At the end of August, I’ll be leaving Chance for Childhood after ten and a half years. Being a small charity leader is not just a job, it’s a vocation and becomes a big part of who you are. It’s far from easy and requires an enormous amount of passion and commitment to ride the rollercoaster of uncertainty that comes from working in an ever-changing social, economic, and political environment. I came across a role at Chance for Childhood back in 2012 when we were Jubilee Action and were yet to be introduced to Street Child Africa and Glad’s House. I had just spent five years in the private sector working with large development stakeholders like the UK government, the UN and World Health Organisation. I was desperate to step away from ‘big data’ to see what development progress looked like at the community level and I haven’t been disappointed.
Being a small charity leader is not just a job, it’s a vocationKatie fowler
What unfolded during my time at Chance for Childhood surpassed all my hopes and expectations to make a positive impact on the lives of children and families across the world. I look back, with so much pride, at the achievements we have made alongside the communities we’ve worked with, but also with a huge amount of gratitude for the friendships I have built with extraordinary people who have taught me so much about leadership, dedication, collaboration and community. Here are a few reflections I’ve had about my time at Chance for Childhood.
No amount of work ‘experience’ I have will ever help me understand the needs of a community better than the community themselves.KATIE FOWLER
Empathy is better than sympathy but is no substitute for lived experience. Working with our community partners to co-design solutions to enhance the safety, protection, education and well-being of children in extremely vulnerable situations has been the key to high-impact programmes at Chance for Childhood. And for me personally has been both an enriching and humbling experience. A reminder that no amount of work ‘experience’ I have will ever help me understand the needs of a community better than the community themselves. Having this in mind has not only made me acutely aware of my own privilege but has also ensured that we’ve kept asking, how, why and where does our organisation add the most value?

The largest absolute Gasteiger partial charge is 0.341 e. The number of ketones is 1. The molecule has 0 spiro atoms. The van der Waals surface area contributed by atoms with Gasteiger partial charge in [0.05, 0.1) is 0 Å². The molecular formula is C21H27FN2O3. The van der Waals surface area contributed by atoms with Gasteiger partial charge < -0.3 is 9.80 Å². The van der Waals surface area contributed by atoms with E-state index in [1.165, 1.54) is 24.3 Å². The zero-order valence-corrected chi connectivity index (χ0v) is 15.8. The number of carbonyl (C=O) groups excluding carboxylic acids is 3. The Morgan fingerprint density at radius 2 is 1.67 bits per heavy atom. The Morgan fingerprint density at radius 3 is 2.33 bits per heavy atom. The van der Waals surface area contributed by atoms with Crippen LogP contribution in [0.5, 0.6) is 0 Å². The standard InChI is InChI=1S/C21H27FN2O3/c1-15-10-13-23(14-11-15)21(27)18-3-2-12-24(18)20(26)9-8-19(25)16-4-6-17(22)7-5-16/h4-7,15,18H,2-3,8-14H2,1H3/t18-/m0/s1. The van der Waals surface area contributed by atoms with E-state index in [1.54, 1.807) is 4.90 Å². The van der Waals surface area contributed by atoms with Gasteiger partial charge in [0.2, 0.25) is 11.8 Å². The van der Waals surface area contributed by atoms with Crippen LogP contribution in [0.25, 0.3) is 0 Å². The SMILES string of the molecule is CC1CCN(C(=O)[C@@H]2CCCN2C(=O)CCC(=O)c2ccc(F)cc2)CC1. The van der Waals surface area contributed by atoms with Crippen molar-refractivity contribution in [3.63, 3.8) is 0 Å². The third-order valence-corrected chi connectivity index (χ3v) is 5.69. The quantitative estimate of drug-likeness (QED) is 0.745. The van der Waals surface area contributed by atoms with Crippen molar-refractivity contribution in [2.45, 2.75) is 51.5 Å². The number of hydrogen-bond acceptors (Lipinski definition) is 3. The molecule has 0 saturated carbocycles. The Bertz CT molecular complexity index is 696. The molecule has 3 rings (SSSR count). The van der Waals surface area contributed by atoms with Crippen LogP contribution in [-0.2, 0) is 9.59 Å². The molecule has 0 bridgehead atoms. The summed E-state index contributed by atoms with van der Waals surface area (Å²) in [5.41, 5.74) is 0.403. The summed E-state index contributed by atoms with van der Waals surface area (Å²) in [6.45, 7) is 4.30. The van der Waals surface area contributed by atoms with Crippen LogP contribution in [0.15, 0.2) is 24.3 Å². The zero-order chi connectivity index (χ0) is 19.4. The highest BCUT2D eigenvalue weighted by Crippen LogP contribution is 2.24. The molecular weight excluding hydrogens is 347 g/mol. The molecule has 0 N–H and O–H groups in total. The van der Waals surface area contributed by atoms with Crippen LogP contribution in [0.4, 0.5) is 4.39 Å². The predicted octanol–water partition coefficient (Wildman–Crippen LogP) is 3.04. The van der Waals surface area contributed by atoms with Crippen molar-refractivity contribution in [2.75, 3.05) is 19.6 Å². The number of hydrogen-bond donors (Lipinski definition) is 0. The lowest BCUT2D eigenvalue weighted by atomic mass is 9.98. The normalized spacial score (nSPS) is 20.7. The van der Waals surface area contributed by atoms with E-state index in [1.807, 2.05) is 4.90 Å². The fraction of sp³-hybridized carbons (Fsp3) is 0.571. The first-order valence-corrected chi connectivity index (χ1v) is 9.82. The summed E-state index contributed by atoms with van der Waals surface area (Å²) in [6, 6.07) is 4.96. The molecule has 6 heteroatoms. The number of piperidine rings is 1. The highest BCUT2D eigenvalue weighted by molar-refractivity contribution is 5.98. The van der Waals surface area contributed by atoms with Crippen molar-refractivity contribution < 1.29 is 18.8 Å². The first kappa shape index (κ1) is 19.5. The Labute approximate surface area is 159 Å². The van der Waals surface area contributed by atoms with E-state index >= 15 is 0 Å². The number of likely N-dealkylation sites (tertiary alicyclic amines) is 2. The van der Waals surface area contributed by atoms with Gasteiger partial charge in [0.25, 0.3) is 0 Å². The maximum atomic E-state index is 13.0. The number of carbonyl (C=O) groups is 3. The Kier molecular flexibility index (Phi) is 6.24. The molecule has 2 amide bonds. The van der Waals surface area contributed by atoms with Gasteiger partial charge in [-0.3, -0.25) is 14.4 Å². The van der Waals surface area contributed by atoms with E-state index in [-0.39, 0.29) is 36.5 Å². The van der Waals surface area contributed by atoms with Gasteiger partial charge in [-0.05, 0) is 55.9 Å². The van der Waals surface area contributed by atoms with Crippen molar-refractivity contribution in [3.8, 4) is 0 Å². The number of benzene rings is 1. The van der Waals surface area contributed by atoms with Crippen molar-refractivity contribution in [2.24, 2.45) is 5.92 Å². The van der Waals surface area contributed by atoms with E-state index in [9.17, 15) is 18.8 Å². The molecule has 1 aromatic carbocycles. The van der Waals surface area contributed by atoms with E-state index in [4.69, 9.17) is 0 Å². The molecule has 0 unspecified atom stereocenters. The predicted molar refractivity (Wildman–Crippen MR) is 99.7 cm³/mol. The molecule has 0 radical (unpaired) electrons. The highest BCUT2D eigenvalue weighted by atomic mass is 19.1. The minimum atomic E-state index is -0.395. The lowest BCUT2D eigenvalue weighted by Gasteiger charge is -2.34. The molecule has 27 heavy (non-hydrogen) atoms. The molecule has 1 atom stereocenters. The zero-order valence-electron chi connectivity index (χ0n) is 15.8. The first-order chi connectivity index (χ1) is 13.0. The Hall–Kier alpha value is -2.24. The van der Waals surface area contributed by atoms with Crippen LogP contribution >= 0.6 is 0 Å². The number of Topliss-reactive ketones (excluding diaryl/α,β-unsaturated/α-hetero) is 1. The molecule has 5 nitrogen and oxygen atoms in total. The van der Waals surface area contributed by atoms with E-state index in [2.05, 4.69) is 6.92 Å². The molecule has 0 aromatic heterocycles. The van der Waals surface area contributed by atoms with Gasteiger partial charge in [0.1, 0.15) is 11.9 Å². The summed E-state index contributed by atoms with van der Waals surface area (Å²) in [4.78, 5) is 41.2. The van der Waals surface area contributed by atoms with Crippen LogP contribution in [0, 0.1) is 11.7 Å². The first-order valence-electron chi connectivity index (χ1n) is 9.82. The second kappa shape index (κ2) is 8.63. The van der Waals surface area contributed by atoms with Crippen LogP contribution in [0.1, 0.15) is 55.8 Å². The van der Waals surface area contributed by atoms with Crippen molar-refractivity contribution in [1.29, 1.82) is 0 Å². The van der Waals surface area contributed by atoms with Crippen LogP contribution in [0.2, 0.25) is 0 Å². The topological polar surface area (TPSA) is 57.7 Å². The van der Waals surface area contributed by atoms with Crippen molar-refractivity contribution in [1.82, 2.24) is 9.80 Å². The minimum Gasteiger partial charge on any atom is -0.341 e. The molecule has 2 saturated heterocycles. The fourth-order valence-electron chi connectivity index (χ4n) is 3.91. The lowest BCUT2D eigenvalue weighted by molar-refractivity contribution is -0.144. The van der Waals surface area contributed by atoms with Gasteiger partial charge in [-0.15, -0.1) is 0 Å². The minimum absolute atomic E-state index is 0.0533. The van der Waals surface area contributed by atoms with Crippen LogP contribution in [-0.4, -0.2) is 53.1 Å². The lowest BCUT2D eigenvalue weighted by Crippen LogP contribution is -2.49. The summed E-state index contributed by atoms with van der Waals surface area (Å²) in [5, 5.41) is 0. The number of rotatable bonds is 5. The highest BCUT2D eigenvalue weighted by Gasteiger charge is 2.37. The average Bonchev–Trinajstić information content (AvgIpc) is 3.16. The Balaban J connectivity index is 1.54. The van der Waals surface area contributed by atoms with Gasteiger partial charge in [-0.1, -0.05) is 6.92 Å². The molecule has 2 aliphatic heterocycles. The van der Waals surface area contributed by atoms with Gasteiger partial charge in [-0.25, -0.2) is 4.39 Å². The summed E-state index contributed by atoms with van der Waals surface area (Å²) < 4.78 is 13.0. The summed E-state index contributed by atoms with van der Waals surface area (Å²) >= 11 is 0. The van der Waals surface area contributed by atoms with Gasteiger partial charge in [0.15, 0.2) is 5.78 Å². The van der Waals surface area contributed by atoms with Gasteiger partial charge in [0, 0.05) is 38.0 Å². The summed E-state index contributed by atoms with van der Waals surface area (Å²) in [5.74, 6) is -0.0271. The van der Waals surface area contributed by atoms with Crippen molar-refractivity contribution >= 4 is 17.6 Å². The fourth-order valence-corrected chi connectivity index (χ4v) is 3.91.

Small organisations are AMAZING. It’s been a joy to build meaningful relationships with the partners we work with as well as with our supporters and funding partners. Being a small organisation has huge advantages; we’re able to carefully manage our finances, making sure we’re using every last penny as effectively as possible; we’re able to adapt to external changes very quickly which ensures we’re responding to the very urgent needs of those communities who, though resilient, can become vulnerable to external shocks; and we’re able to focus on how we can achieve the greatest impact. Small really is mighty and the depth and longevity of our impact really demonstrates this.
Leadership doesn’t come from a title. I’ve learned a lot about leadership during my time at Chance for Childhood and never more than from the people at the forefront of fighting for the children in their communities. Some of the best leaders I’ve met focus on creating an environment where someone can realise their potential; a safe place for someone to express themselves without judgement; a place for someone to make mistakes and learn from them. It’s not uncommon to witness as much leadership amongst street outreach workers and child rights advocates than in a boardroom. And this, in itself, is an important lesson in humility.
Our Values are everything. They are what we do, why we do it and how we do it and we have unapologetically stuck to our organisational values over the years. There have certainly been moments when compromising would have been the easy route. It takes energy and effort to collaborate to the lengths that we do, to acknowledge and correct the bias that can creep into our actions unconsciously, and to walk the path less trodden. Our values-led approach has felt all the more important while navigating the recent global events.
And the best is yet to come. The launch of our 2025 strategy earlier this year is a testament to our ambition and resolve to ensure that every child deserves a safe and happy childhood. As I transition from staff to supporter, I’m incredibly excited to see the impact that Chance for Childhood makes together with the children and communities we work with.
Katie with Co-CEO Anna-Mai Andrews at the launch of our 2025 strategy this year.